It was 19 years ago when Andy was invited by his girlfriend to visit a local deaf church in Hanoi, Vietnam. He continued to attend the church regularly for a year but did not commit his life to Jesus. One night, Andy saw God in a dream. He recalls,
God showed me Heaven and Hell, and said to me ‘I have chosen you to be a teacher.’ I replied with fear, ‘I don’t even know the Bible and I don’t know how to teach.’ Then, God showed me a flood with many people drowning in the water waiting to be rescued. God pointed at the flood and told me: ‘These people need you.’
Andy woke up drenched in sweat. He knew God had called him. He went to church, gave his life to Jesus and became a Christian. Over the course of time, slowly, and step by step, God brought Andy to the work of translating the Bible stories into the sign language of his deaf community. Andy is now well-versed in both the translation work and the technical work of recording the deaf Bible translation in video. He is now the team leader of the Hanoi Sign Language Bible translation project in Vietnam Bible Society.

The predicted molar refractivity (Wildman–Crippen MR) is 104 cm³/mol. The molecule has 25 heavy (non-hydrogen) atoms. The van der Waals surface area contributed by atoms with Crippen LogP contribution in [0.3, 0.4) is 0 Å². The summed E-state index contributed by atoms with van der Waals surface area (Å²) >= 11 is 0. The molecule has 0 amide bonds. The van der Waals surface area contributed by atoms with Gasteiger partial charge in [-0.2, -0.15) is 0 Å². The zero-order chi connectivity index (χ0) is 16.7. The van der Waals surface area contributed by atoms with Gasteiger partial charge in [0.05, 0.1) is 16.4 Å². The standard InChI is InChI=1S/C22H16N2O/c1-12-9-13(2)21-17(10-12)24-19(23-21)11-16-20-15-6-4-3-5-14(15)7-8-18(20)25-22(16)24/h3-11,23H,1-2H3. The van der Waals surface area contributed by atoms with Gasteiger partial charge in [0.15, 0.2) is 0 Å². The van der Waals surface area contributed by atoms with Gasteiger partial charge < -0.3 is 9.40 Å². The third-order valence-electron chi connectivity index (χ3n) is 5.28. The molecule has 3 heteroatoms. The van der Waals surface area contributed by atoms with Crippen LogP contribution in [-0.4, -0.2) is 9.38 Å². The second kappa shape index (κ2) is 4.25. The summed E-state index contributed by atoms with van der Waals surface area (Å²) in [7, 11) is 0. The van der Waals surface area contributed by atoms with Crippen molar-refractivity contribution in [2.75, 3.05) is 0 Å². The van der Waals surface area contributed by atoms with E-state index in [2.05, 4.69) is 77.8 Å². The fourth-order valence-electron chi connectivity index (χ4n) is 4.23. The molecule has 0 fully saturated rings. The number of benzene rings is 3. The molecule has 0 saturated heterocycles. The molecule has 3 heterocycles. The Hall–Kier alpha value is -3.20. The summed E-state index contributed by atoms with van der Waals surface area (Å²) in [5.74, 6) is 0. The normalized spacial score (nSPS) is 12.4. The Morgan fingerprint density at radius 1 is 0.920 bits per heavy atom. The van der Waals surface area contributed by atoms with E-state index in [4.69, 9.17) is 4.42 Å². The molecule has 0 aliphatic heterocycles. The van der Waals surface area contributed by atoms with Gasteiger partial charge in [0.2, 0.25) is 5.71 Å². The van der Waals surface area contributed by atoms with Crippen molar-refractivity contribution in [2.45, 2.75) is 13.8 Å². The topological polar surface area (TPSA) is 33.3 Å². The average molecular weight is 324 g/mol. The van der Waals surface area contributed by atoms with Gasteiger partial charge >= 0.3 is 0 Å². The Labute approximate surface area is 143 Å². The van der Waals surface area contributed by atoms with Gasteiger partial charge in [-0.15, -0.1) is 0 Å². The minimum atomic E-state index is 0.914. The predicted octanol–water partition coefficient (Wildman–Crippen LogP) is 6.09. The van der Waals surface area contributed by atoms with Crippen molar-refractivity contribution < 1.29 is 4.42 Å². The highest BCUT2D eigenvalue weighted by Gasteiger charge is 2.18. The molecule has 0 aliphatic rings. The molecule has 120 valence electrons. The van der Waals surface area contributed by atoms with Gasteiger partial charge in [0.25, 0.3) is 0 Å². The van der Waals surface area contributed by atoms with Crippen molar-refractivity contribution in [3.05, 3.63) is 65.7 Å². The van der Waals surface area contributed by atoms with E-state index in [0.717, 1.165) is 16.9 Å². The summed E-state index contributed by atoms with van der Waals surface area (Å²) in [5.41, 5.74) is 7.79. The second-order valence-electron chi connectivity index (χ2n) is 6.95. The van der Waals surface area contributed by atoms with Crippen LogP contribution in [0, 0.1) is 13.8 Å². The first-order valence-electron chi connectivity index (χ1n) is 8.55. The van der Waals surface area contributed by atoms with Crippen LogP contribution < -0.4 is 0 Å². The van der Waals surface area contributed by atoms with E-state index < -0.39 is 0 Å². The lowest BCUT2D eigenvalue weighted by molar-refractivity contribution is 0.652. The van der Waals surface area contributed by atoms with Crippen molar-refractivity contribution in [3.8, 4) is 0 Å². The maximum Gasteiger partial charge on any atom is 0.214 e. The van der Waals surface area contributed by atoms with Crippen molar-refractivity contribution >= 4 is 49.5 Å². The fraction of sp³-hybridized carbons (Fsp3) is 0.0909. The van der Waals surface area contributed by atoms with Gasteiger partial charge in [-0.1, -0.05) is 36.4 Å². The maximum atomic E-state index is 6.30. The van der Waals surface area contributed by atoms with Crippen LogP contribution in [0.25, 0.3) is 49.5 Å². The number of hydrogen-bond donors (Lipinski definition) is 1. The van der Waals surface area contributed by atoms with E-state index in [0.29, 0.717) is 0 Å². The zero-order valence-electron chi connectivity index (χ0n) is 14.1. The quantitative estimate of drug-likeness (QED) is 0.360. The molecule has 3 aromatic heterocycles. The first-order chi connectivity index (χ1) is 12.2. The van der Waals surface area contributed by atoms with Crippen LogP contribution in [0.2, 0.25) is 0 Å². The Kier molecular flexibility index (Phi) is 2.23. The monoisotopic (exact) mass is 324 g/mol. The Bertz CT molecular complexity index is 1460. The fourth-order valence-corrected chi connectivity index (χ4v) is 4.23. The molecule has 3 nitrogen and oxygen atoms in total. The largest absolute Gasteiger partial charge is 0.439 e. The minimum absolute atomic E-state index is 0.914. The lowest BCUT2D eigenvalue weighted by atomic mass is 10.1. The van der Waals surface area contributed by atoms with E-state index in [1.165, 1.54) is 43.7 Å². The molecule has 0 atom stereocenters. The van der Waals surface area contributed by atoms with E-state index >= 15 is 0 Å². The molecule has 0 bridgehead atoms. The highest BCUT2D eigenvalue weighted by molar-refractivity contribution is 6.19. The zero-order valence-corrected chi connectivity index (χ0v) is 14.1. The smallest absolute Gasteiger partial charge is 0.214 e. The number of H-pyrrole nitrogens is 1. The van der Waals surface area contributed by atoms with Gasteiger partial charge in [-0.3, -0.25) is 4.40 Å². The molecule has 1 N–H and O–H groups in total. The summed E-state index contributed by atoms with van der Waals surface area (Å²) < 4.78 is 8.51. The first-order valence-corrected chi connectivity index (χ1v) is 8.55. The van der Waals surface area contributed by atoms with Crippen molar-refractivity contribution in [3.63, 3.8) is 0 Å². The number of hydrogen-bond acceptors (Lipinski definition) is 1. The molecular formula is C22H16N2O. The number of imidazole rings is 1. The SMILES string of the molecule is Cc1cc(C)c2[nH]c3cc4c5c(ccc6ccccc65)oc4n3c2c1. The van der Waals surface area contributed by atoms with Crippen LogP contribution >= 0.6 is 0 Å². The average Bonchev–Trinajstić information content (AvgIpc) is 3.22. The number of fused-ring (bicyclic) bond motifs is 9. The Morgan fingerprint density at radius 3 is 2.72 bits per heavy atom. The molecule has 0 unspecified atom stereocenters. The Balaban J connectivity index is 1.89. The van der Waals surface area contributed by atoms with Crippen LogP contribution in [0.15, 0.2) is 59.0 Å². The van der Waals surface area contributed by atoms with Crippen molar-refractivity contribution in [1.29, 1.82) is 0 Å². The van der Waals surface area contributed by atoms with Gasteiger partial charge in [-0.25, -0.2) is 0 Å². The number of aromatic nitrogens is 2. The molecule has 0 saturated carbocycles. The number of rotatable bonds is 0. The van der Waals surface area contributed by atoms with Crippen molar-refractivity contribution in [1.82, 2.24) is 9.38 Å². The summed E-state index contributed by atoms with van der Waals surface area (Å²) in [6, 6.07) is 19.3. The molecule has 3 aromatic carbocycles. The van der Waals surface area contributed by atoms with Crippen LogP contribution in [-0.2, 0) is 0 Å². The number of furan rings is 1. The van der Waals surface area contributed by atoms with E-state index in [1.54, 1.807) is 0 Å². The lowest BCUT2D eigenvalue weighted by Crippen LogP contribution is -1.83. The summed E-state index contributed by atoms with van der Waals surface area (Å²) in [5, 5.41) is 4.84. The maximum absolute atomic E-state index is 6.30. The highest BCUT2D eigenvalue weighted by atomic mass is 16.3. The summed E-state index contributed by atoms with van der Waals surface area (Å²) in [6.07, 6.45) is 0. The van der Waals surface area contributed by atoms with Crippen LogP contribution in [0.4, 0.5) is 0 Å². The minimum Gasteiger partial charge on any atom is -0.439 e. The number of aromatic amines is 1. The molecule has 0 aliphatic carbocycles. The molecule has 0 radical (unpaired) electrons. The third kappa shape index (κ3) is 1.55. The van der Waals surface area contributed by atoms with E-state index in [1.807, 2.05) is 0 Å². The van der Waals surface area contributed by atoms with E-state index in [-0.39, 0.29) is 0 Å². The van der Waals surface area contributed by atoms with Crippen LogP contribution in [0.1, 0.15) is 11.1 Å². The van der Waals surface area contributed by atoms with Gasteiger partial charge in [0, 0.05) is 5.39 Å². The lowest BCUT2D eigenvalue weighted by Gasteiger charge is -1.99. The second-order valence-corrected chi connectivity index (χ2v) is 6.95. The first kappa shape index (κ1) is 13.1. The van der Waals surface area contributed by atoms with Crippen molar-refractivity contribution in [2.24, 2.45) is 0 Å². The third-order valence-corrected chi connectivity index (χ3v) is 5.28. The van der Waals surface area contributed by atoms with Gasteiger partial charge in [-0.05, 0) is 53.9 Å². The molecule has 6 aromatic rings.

The Suru heartland is found in the north of the island of Borneo and comprises of about 55,000 people. In the early 1950s, 80% of the Surus who were former animists became Christians on their own initiative. Despite being poor, poorly educated, seriously discriminated against and disadvantaged as believers, the Suru have maintained their faith.
“A group of 40 to 60-year-old women asked me to teach them to read. They had heard that God’s Word was going to be translated into their language and they wanted to be able to read it. Waiting to hear a short snippet read from the pulpit on a Sunday was an unbearable hardship – they were hungry for more. Thus, six to eight of them who had either previously given up learning to read or never had the chance to attend school, began coming together for one afternoon a week for nine whole months. They sweated over their letters and the long Suru words, which even gave them nightmares; they bore with being ridiculed for going to school at their age; they worked doubly hard on their household chores to make time for classes. With much perseverance, they finally succeeded. They bought their own copies of the partial translation as well as a hymn book, and proudly carried them into church one Sunday. Their husbands were astonished; their children who had mocked them now had their interest piqued; their grandchildren were curious too. They bought up the remaining stock of the partial translation and started reading it. This rural congregation became a congregation that read the Word. They became the pillar in their church district, the ones who could be relied on when funding or workers were needed. Reading this Book changed this community’s lives.” – John*, an SIL translator.